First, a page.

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Inner voices: The voices of Anne and Austen in Persuasion

By Camilla Magnotti Komatz
with illustrations from Persuasion by C.E. Brock

Persuasion, Jane Austen’s last finished novel, is probably the one in which the narrative voice and the protagonist’s voice are most interwoven. Jane Austen’s opinions and visions of the changing times are much similar to those of Anne Elliot. The activity of the story encompasses the period of peace between the signing of the Treaty of Paris in June 1814 and Napoleon’s escape from the island of Elba and subsequent return to Paris in February and March of 1815. It was a period when society went through significant changes and, as Jane writes, “many a noble fortune [had] been made during the war.” Captains and admirals had made their fortune and so achieved a high place in society. Jane Austen’s experiences are also closely related to those experienced by Anne. Like Anne, she too spent some time in Lyme, and in many of the places Anne visits and passes through she follows Austen’s footsteps. Two of Austen’s brothers, Francis and Charles, joined the navy and were a great source of information to her. Austen’s and Anne’s opinions on the navy are the same, and, indeed, the two women have been much compared.

Regarding Austen, Ann Barret states that “Anne…was herself; her enthusiasm for the navy, and her perfect unselfishness reflect her completely” (Morrison). However, Austen described Anne as “almost too good for me”, suggesting a distance between her feelings and actions and those of the protagonist. In that sense, by projecting some of her thoughts through Anne, Austen is making Anne the voice of her own opinions.

Anne is older and has experienced much, like Austen herself. And both Anne and Austen have a deep respect and regard for the navy. By reading of the navy, of which Wentworth is a part, Anne is able to feel closer to him, while Austen can do the same for her brothers. One can sense something of Austen’s own feelings when Anne states: “The navy, I think, who have done so much for us, have at least an equal claim with any other set of men, for all the comforts and all the privileges which any home can give. Sailor’s work hard enough for their comforts, we must all allow.” In fact, whenever Anne talks and thinks of the navy, we can hear Austen’s voice.

In spite of the formidable father and sister in the background
Captain Wentworth and Anne talk, “In spite of the formidable father and sister in the background…”

Austen always paints a pretty picture when talking of the naval officers and their family. The Harvilles are an agreeable, friendly couple and, when quitting Lyme, Anne is sorry to leave them and Captain Benwick behind. The Crofts are one of the happiest couples depicted in any Austen novel. Captain Wentworth, the hero of the novel, is a man of initiative who made his money in the war, instead of inheriting it, like her previous heroes. Francis Austen later stated that some aspects of Captain Harville’s character “were drawn from myself – at least some of his domestic habits, tastes and occupations bear a strong resemblance to mine” (Morrison).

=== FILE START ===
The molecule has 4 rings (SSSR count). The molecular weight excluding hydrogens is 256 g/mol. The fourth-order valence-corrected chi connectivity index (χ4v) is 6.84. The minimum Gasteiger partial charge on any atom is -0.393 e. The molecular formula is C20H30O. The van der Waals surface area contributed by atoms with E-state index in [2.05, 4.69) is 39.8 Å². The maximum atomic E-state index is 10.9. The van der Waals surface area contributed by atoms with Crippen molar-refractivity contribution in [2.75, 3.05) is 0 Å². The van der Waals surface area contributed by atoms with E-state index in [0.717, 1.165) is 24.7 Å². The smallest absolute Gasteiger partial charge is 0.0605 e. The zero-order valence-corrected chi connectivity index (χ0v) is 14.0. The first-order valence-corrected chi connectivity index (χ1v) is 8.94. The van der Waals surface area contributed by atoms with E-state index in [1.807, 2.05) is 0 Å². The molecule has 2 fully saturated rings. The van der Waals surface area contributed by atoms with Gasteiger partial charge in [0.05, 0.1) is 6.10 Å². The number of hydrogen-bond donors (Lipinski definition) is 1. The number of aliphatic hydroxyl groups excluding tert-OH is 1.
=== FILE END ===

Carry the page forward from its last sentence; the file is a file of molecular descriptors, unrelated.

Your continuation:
Other examples of Austen lending her voice to Anne in the novel include when Anne first sees Captain Wentworth in Bath. Austen uses free-indirect speech to express Anne’s emotion: “Her start was perceptible only to herself; but she instantly felt that she was the greatest simpleton in the world, the most unaccountable and absurd!… She now felt a great inclination to got to the outer door; she wanted to see if it rained. Why was she to suspect herself of another motive? Captain Wentworth must be out of sight. She left her seat, she would go, one half of her should not be always suspecting the other of being worse than it was. She would see if it rained.”

And later, when Anne thinks of Mr. Elliot, one can see the same effect again: “Mr. Elliot was rational, discreet, polished – but he was not open. There was never any burst of feeling, any warmth of indignation or delight, at the evil of good of others. This, to Anne, was decided imperfection… She prized the frank, the openhearted, the eager character beyond all others. Warmth and enthusiasm did captivate her still. She felt that she could so much more depend upon the sincerity of those who sometimes looked or said a careless or a hasty thing, than those whose presence of mind never varied, whose tongue never slipped.”